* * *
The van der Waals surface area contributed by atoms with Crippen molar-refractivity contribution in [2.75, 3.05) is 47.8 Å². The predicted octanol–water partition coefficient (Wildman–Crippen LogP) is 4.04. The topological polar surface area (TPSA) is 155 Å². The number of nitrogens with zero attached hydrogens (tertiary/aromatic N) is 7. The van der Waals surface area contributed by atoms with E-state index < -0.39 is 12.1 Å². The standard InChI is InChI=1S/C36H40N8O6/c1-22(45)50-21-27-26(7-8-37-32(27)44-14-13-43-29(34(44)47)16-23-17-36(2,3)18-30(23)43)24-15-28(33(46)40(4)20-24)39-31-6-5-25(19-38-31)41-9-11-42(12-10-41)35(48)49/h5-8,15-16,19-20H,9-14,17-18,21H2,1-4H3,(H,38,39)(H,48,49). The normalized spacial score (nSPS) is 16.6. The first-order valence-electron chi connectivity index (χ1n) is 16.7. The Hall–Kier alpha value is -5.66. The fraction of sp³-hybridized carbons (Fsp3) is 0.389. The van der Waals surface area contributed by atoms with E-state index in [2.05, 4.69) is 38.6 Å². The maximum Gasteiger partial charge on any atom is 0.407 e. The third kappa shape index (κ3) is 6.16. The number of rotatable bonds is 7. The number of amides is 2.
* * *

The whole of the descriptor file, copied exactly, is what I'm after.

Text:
The van der Waals surface area contributed by atoms with Crippen molar-refractivity contribution in [2.75, 3.05) is 47.8 Å². The predicted octanol–water partition coefficient (Wildman–Crippen LogP) is 4.04. The topological polar surface area (TPSA) is 155 Å². The number of nitrogens with zero attached hydrogens (tertiary/aromatic N) is 7. The van der Waals surface area contributed by atoms with E-state index < -0.39 is 12.1 Å². The standard InChI is InChI=1S/C36H40N8O6/c1-22(45)50-21-27-26(7-8-37-32(27)44-14-13-43-29(34(44)47)16-23-17-36(2,3)18-30(23)43)24-15-28(33(46)40(4)20-24)39-31-6-5-25(19-38-31)41-9-11-42(12-10-41)35(48)49/h5-8,15-16,19-20H,9-14,17-18,21H2,1-4H3,(H,38,39)(H,48,49). The normalized spacial score (nSPS) is 16.6. The first-order valence-electron chi connectivity index (χ1n) is 16.7. The Hall–Kier alpha value is -5.66. The fraction of sp³-hybridized carbons (Fsp3) is 0.389. The van der Waals surface area contributed by atoms with E-state index in [2.05, 4.69) is 38.6 Å². The maximum Gasteiger partial charge on any atom is 0.407 e. The third kappa shape index (κ3) is 6.16. The number of rotatable bonds is 7. The number of amides is 2.